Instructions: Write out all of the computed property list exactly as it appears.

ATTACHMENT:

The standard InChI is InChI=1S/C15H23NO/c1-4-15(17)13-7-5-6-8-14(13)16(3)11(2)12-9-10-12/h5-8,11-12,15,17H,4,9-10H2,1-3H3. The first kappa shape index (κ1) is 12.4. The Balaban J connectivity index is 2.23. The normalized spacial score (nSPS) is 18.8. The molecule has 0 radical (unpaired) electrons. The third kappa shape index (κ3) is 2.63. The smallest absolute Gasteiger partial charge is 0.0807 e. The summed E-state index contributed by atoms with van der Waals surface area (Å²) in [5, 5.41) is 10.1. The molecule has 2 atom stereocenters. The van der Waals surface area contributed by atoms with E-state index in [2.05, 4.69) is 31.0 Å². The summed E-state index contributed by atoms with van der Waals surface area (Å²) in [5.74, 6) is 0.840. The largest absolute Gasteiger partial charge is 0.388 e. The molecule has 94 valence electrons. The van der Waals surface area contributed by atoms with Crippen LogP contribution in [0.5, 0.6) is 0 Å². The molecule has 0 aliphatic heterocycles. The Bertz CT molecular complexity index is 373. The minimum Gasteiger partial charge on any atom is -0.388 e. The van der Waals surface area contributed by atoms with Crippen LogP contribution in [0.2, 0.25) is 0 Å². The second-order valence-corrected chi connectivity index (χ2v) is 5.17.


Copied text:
The standard InChI is InChI=1S/C15H23NO/c1-4-15(17)13-7-5-6-8-14(13)16(3)11(2)12-9-10-12/h5-8,11-12,15,17H,4,9-10H2,1-3H3. The first kappa shape index (κ1) is 12.4. The Balaban J connectivity index is 2.23. The normalized spacial score (nSPS) is 18.8. The molecule has 0 radical (unpaired) electrons. The third kappa shape index (κ3) is 2.63. The smallest absolute Gasteiger partial charge is 0.0807 e. The summed E-state index contributed by atoms with van der Waals surface area (Å²) in [5, 5.41) is 10.1. The molecule has 2 atom stereocenters. The van der Waals surface area contributed by atoms with E-state index in [2.05, 4.69) is 31.0 Å². The summed E-state index contributed by atoms with van der Waals surface area (Å²) in [5.74, 6) is 0.840. The largest absolute Gasteiger partial charge is 0.388 e. The molecule has 94 valence electrons. The van der Waals surface area contributed by atoms with Crippen LogP contribution in [0.5, 0.6) is 0 Å². The molecule has 0 aliphatic heterocycles. The Bertz CT molecular complexity index is 373. The minimum Gasteiger partial charge on any atom is -0.388 e. The van der Waals surface area contributed by atoms with Crippen LogP contribution in [0.2, 0.25) is 0 Å². The second-order valence-corrected chi connectivity index (χ2v) is 5.17.